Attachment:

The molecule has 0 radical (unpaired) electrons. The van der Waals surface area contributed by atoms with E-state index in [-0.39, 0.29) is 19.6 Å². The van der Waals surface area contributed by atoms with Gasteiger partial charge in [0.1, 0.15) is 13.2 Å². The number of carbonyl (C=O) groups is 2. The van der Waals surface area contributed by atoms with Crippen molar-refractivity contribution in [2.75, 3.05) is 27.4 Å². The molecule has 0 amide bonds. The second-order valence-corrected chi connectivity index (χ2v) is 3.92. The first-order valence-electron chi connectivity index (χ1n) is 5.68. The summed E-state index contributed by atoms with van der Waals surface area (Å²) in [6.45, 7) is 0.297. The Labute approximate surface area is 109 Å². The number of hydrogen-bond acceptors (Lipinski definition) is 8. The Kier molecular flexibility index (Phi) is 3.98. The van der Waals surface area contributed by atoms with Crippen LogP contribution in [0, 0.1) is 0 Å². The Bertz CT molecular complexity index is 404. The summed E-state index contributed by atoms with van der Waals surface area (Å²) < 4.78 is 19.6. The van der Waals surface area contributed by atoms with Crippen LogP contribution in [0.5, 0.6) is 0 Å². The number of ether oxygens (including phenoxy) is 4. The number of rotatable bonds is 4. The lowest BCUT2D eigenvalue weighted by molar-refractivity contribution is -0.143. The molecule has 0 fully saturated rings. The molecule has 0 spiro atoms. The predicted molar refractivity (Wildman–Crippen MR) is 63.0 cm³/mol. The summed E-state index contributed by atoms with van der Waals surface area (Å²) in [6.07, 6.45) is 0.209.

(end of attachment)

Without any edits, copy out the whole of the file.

The molecule has 0 radical (unpaired) electrons. The van der Waals surface area contributed by atoms with E-state index in [-0.39, 0.29) is 19.6 Å². The van der Waals surface area contributed by atoms with Gasteiger partial charge in [0.1, 0.15) is 13.2 Å². The number of carbonyl (C=O) groups is 2. The van der Waals surface area contributed by atoms with Crippen molar-refractivity contribution in [2.75, 3.05) is 27.4 Å². The molecule has 0 amide bonds. The second-order valence-corrected chi connectivity index (χ2v) is 3.92. The first-order valence-electron chi connectivity index (χ1n) is 5.68. The summed E-state index contributed by atoms with van der Waals surface area (Å²) in [6.45, 7) is 0.297. The Labute approximate surface area is 109 Å². The number of hydrogen-bond acceptors (Lipinski definition) is 8. The Kier molecular flexibility index (Phi) is 3.98. The van der Waals surface area contributed by atoms with Crippen LogP contribution in [0, 0.1) is 0 Å². The Bertz CT molecular complexity index is 404. The summed E-state index contributed by atoms with van der Waals surface area (Å²) < 4.78 is 19.6. The van der Waals surface area contributed by atoms with Crippen LogP contribution in [0.5, 0.6) is 0 Å². The number of ether oxygens (including phenoxy) is 4. The number of rotatable bonds is 4. The lowest BCUT2D eigenvalue weighted by molar-refractivity contribution is -0.143. The molecule has 0 fully saturated rings. The molecule has 0 spiro atoms. The predicted molar refractivity (Wildman–Crippen MR) is 63.0 cm³/mol. The summed E-state index contributed by atoms with van der Waals surface area (Å²) in [6.07, 6.45) is 0.209.